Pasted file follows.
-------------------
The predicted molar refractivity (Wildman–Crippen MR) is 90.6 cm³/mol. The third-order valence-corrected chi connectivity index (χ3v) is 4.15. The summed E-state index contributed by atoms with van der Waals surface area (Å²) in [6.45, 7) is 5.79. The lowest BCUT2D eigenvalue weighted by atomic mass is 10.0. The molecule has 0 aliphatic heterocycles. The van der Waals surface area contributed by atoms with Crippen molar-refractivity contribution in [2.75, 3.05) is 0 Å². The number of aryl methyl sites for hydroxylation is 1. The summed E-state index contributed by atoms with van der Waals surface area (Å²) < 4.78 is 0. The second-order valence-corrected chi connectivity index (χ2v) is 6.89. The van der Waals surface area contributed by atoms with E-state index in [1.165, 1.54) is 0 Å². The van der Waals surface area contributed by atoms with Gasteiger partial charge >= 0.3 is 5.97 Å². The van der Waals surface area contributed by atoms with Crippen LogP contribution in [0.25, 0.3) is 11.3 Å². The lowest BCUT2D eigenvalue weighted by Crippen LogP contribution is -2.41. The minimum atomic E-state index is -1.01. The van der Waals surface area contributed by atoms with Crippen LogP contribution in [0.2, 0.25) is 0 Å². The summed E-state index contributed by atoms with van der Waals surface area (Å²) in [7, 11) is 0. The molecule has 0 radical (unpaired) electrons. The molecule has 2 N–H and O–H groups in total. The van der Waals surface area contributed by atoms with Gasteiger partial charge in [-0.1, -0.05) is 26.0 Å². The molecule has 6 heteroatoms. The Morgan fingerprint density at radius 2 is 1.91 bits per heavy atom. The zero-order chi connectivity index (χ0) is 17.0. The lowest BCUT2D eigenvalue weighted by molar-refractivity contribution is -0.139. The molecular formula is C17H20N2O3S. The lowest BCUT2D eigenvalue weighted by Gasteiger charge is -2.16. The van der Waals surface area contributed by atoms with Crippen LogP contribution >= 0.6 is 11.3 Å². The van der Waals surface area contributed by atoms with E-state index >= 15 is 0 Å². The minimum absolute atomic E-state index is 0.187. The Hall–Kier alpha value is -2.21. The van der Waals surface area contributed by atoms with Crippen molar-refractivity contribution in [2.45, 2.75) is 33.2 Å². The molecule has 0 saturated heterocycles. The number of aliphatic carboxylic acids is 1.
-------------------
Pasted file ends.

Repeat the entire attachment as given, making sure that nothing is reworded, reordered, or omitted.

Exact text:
The predicted molar refractivity (Wildman–Crippen MR) is 90.6 cm³/mol. The third-order valence-corrected chi connectivity index (χ3v) is 4.15. The summed E-state index contributed by atoms with van der Waals surface area (Å²) in [6.45, 7) is 5.79. The lowest BCUT2D eigenvalue weighted by atomic mass is 10.0. The molecule has 0 aliphatic heterocycles. The van der Waals surface area contributed by atoms with Crippen molar-refractivity contribution in [2.75, 3.05) is 0 Å². The number of aryl methyl sites for hydroxylation is 1. The summed E-state index contributed by atoms with van der Waals surface area (Å²) < 4.78 is 0. The second-order valence-corrected chi connectivity index (χ2v) is 6.89. The van der Waals surface area contributed by atoms with E-state index in [1.165, 1.54) is 0 Å². The van der Waals surface area contributed by atoms with Gasteiger partial charge >= 0.3 is 5.97 Å². The van der Waals surface area contributed by atoms with Crippen LogP contribution in [0.25, 0.3) is 11.3 Å². The lowest BCUT2D eigenvalue weighted by Crippen LogP contribution is -2.41. The minimum atomic E-state index is -1.01. The van der Waals surface area contributed by atoms with Crippen LogP contribution in [0.2, 0.25) is 0 Å². The summed E-state index contributed by atoms with van der Waals surface area (Å²) in [7, 11) is 0. The molecule has 0 radical (unpaired) electrons. The molecule has 2 N–H and O–H groups in total. The van der Waals surface area contributed by atoms with Gasteiger partial charge in [-0.1, -0.05) is 26.0 Å². The molecule has 6 heteroatoms. The Morgan fingerprint density at radius 2 is 1.91 bits per heavy atom. The zero-order chi connectivity index (χ0) is 17.0. The lowest BCUT2D eigenvalue weighted by molar-refractivity contribution is -0.139. The molecular formula is C17H20N2O3S. The lowest BCUT2D eigenvalue weighted by Gasteiger charge is -2.16. The van der Waals surface area contributed by atoms with Crippen LogP contribution >= 0.6 is 11.3 Å². The van der Waals surface area contributed by atoms with E-state index >= 15 is 0 Å². The minimum absolute atomic E-state index is 0.187. The Hall–Kier alpha value is -2.21. The van der Waals surface area contributed by atoms with Crippen molar-refractivity contribution in [2.45, 2.75) is 33.2 Å². The molecule has 0 saturated heterocycles. The number of aliphatic carboxylic acids is 1.